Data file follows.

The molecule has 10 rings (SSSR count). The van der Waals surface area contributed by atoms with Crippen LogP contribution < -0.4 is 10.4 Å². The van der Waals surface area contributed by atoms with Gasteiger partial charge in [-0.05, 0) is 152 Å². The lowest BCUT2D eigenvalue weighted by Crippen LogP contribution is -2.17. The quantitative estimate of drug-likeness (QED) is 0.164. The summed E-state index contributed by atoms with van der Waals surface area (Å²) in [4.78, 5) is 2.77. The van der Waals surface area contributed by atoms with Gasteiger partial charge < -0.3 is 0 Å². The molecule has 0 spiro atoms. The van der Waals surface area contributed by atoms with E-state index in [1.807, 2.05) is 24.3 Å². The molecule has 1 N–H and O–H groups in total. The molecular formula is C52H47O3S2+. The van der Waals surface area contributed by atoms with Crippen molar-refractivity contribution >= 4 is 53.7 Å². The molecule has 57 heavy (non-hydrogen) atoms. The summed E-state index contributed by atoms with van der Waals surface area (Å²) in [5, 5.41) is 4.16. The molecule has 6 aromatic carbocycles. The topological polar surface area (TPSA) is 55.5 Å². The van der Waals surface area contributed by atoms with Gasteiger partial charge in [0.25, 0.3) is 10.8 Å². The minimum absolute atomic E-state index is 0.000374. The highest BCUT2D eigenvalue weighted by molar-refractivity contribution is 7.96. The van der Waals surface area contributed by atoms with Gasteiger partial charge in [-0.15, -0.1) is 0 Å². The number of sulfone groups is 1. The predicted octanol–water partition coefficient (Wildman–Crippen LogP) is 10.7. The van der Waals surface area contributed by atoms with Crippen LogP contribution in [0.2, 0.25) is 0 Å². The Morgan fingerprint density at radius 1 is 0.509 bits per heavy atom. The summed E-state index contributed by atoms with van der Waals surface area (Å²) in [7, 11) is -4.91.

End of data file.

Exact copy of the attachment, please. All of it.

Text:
The molecule has 10 rings (SSSR count). The van der Waals surface area contributed by atoms with Crippen LogP contribution < -0.4 is 10.4 Å². The van der Waals surface area contributed by atoms with Gasteiger partial charge in [-0.05, 0) is 152 Å². The lowest BCUT2D eigenvalue weighted by Crippen LogP contribution is -2.17. The quantitative estimate of drug-likeness (QED) is 0.164. The summed E-state index contributed by atoms with van der Waals surface area (Å²) in [4.78, 5) is 2.77. The van der Waals surface area contributed by atoms with Gasteiger partial charge < -0.3 is 0 Å². The molecule has 0 spiro atoms. The van der Waals surface area contributed by atoms with E-state index in [1.807, 2.05) is 24.3 Å². The molecule has 1 N–H and O–H groups in total. The molecular formula is C52H47O3S2+. The van der Waals surface area contributed by atoms with Crippen molar-refractivity contribution >= 4 is 53.7 Å². The molecule has 57 heavy (non-hydrogen) atoms. The summed E-state index contributed by atoms with van der Waals surface area (Å²) in [5, 5.41) is 4.16. The molecule has 6 aromatic carbocycles. The topological polar surface area (TPSA) is 55.5 Å². The van der Waals surface area contributed by atoms with Gasteiger partial charge in [0.25, 0.3) is 10.8 Å². The minimum absolute atomic E-state index is 0.000374. The highest BCUT2D eigenvalue weighted by molar-refractivity contribution is 7.96. The van der Waals surface area contributed by atoms with Gasteiger partial charge in [-0.15, -0.1) is 0 Å². The number of sulfone groups is 1. The predicted octanol–water partition coefficient (Wildman–Crippen LogP) is 10.7. The van der Waals surface area contributed by atoms with Crippen LogP contribution in [0.2, 0.25) is 0 Å². The Morgan fingerprint density at radius 1 is 0.509 bits per heavy atom. The summed E-state index contributed by atoms with van der Waals surface area (Å²) in [7, 11) is -4.91.